QUOTE("Science of Discworld 3 - Darwins Watch)
One of the things that really worried Darwin was the existence of parasitic wasps - a fact that has influenced our Discworld tale, but has gone unremarked until now in the scientific commentaries. Parasitic wasps lay their eggs in other insects' larvae, so that as the wasp eggs grow into wasp larvae, they eat their hosts. Darwin could see how this might have happened on evolutionary grounds, but it seemed to him to be rather immoral. He was aware that wasps don't have a sense of morality, but he saw it as some kind of flaw on the part of the wasps' creator. If God designed each species on Earth, for a special purpose - which is what most people believed at the time - then God had deliberately designed parasitic wasps, whose purpose was to eat other species of insect, also designed by God. To be so eaten, presumably.
Darwin was fascinated by such wasps, ever since he first encountered them in Botafogo Bay, Brazil. He eventually satisfied himself - though not his successors - that God had found it necessary to permit the existence and evolution of parasitic wasps in order to get to humans. This is what the quote at the end of Chapter 10 alludes to. That particular explanation has fallen out of favour among biologists, along with all theist interpretations. Parasitic wasps exist because there is something for them to parasitise - so why not? Indeed, parasitic wasps play a major role in controlling many other insect populations: nearly one-third of all of the insect populations that humans like to label `pests' are kept at bay in this manner. Maybe they were created in order for humans to be possible ... At any rate, the wasps that so puzzled Darwin still have much to tell us, and the latest discovery about them threatens to overturn several cherished beliefs.
Strictly, the discovery is not so much about the wasps, as about some viruses that infect them ... or are symbiotic with them. They are called polydnaviruses.
When mother wasp injects her eggs into some unsuspecting larva, such as a caterpillar, she also injects a solid dose of viruses, among them said polydnaviruses. The caterpillar not only gets a parasite, it gets an infection. The virus's genes produce proteins that interfere with the caterpillar's own immune system, stopping it reacting to the parasite and, perhaps, rejecting it. So the wasp larvae munch merrily away on the caterpillar, and in the fullness of time they develop into adult wasps.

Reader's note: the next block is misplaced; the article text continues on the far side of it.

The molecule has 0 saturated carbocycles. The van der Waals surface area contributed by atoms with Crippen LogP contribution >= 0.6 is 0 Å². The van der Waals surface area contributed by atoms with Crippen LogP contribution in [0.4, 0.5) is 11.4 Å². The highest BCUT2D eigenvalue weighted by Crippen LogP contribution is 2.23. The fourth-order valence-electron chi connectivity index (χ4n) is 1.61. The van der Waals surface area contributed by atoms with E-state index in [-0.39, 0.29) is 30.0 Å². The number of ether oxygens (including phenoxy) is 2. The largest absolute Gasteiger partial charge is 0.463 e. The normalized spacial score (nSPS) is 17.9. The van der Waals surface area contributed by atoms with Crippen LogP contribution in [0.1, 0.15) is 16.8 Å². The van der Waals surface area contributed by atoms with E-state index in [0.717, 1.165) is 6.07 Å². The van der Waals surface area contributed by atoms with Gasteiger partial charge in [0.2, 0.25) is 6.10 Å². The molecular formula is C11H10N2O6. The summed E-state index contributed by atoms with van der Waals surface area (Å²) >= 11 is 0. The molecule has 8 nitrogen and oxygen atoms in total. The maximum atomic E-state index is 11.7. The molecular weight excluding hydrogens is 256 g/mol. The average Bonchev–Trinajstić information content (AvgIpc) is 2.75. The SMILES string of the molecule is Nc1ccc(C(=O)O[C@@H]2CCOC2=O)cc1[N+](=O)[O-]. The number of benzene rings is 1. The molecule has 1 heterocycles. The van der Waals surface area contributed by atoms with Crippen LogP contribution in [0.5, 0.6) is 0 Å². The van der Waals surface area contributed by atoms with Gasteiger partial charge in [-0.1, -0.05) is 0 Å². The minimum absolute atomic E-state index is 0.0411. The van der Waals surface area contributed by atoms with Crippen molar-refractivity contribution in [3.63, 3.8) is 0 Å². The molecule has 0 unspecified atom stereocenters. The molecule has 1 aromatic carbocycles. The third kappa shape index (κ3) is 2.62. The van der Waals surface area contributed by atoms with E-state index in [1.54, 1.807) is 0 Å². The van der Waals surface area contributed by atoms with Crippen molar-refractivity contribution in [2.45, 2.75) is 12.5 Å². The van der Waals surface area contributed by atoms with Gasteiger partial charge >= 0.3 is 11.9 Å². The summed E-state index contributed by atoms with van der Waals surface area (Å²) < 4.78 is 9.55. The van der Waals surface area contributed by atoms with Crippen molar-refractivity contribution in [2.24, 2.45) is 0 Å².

Now, any self-respecting adult parasitic wasp obviously needs its own complement of polydnaviruses. Where does it get them? From the caterpillar that it fed on. And it gets them (just as mother did) not as a separate infective `organism', but as what is called a provirus: a DNA sequence that has been integrated into the wasp's own genome.
Many genomes, probably most if not all, include various bits of viruses in this way. Our own certainly does. Transport of DNA by viruses seems to have been an important feature of evolution.
In 2004 a team headed by Eric Espagne worked out the DNA sequence of a polydnavirus - as one does - and what they found was dramatically different from what anyone had expected. Typical virus genomes are very different from those of 'eukaryotes'- organisms whose cells have a nucleus, which includes most multi-cellular creatures and many single-celled ones, but not bacteria. The DNA sequences of most eukaryote genes consist of `exons', short sequences that collectively code for proteins, separated by other sequences called introns, which get snipped out when the code is turned into the appropriate protein. Viral genes are relatively simple, and typically they do not contain introns. They consist of connected code sequences that specify proteins.-This particular polydnavirus genome, in contrast, does contain introns, quite a lot of them. The genome is complex, and looks much more like a eukaryote genome than a virus genome. The authors conclude that polydnavirus genomes constitute `biological weapons directed by the wasps against their hosts'. So they look more like the enemy's genome than that of an ordinary virus.
Numerous examples, old and new, disprove every aspect of the folk version of evolution and DNA. We end with one that looks especially important, discovered very recently, and whose significance is just becoming seriously apparent to the biological community. It is probably the most severe shock that cell biology has received since the discovery of DNA and the wonderful `central dogma': DNA specifies messenger-RNA which specifies proteins. The discovery was not made through some big, highly publicised research programme like the human genome project. It was made by someone who wondered why his petunias had gone stripy. When all the world is chasing `the' human genome, it's not easy to get research grants to work on stripy petunias. But what the petunias revealed is probably going to be far more important for medicine than the entire human genome project.